Modern Chefs Are Finding New, Nutritious Flavors With the Help of an Ancient Fungus
Soy sauce is no longer considered an exotic Asian ingredient but a pantry staple that’s found on the shelves of supermarkets and convenience stores across America. Miso—one of the world’s great building blocks of flavor—has an ever-increasing following, too, especially because it gives richness and a boost of protein to all manner of vegetarian and vegan dishes.
Both are among the various fermented seasonings, foods, and beverages that make the Japanese diet so distinctive, delicious, and healthful. What many of them—including not just soy sauce and miso but mirin, rice vinegar, sake, and shochu—have in common is the fermenting agent koji, a filamentous (stringlike) fungus in the Aspergillus genus. The most common microorganism in koji production is A. oryzae, but others include A. sojae, A. usami, A. awamori, and A. kawachii.
Koji is so integral to Japanese food and drink that it’s regarded as part of the cultural heritage; the Brewing Society of Japan declared it a national fungus in 2006. It’s also used in China and Korea (where it is known as qu and nurukgyun, respectively) to ferment foods.
The term koji, by the way, refers not just to the fungus but to an ingredient that’s typically made with rice, barley, or soybeans. According to the Tokyo Foundation, tane koji (“seed koji”) are the spores of A. oryzae, and actual koji is “made by sprinkling tane koji over steamed rice, barley, or soybeans and cultivating the fungus under temperate conditions suitable for its growth. As the fungus propagates, enzymes break down the grains’ starch and proteins into sugars and amino acids…. Koji can take on a variety of characteristics depending on what kind of seed koji and grains are used to make them.”
Thanks to the Tokyo Foundation, here’s a fun fact for your next visit to a sake bar: The koji for brewing premium sake and that for brewing regular sake are made with distinct types of seed koji, as well as distinct types of rice. Highly polished rice is used for the former and less polished rice for the latter. You’re welcome! I’m here to serve.
As long as you indulge my historical diversions, that is. You may also be interested to learn, for instance, that in the brewing industry seed koji are distributed by only a dozen or so seed koji dealers, descendants of the jinnin who served in shrines centuries ago. In the Muromachi era (1336–1573), the shogunate exempted jinnin from a tax that was usually levied on those making koji. Naturally, they soon formed a union and monopolized the production and sale of koji in the old imperial capital of Kyoto.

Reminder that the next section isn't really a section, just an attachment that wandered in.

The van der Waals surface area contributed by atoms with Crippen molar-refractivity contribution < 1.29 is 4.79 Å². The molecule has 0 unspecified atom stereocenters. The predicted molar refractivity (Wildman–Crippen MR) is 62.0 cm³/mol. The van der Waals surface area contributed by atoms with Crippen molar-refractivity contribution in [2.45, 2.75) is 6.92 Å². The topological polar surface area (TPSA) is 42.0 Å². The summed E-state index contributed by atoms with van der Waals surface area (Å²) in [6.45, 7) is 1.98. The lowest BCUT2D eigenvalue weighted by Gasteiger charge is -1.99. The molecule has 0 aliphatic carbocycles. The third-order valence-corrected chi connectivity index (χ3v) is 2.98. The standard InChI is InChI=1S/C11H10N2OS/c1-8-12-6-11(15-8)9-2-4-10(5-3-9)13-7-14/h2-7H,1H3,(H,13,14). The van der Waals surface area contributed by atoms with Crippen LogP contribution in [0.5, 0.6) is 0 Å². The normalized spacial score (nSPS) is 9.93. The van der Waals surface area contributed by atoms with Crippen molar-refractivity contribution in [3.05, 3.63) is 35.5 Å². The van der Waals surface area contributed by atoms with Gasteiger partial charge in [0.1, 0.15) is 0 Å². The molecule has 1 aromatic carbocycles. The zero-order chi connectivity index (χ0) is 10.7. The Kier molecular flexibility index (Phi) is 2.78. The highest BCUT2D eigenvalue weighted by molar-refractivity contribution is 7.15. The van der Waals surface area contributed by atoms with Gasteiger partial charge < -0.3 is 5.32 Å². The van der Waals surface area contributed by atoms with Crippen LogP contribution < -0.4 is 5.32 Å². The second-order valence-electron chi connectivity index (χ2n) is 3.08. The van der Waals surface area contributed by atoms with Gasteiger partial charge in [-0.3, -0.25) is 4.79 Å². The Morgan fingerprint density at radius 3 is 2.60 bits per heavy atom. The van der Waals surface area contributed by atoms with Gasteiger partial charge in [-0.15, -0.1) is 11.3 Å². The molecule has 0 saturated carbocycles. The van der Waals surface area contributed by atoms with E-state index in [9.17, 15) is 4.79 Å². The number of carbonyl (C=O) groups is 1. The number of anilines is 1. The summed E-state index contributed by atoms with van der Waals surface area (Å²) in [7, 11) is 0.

DIY fermenters will find more details regarding koji-making processes at Nordic Food Lab, which uses diverse substrates, including pearled barley (the Food Lab’s mainstay), heritage barley varieties such as nøgen byg, buckwheat, rye, quinoa, sunflower seeds, various beans, and more.
At this point, you probably are thinking that chefs are all over koji like white on rice, and you’d be right. At Locol, in the South Los Angeles neighborhood of Watts, for example, cofounders and chefs Roy Choi and Daniel Patterson are serving a fabulous beef-grain-tofu Burg on a koji-leavened whole-grain bun, which manages to combine the soft, yielding come-hither texture of white bread with nutritional density. A win-win, in other words.
Also in Los Angeles, in a strip mall near Hollywood Forever Cemetery (just typing those words is such fun), you’ll find Baroo, where chef Kwang Uh mixes roasted koji beet cream with grains like farro, Kamut, and Job’s tears in his signature dish noorook. Joshua Lurie of Food GPS writes about Uh and his extraordinary “restaurant-cum-experiment” in the inaugural issue of Cured, a magazine devoted to the many brilliant, inventive methods we humans have developed over millennia to make foods last. (Full disclosure: I’m the executive editor, and yes, I know, at 20 bucks, it’s expensive. But it’s not only gorgeous but packed with great stuff—a keeper.)
As it happens, koji is a gift that keeps on giving. “One of the prominent potentials of A. oryzae is that it has been successfully applied to effective degradation of biodegradable plastic,” wrote Masayuki Machida, Osamu Yamada, and Katsuya Gomi for the Oxford journal DNA Research. “Genomic analysis in concert with traditional knowledge and technology will continue to be powerful tools in the future exploration of A. oryzae.” Somewhere, the jinnin are smiling.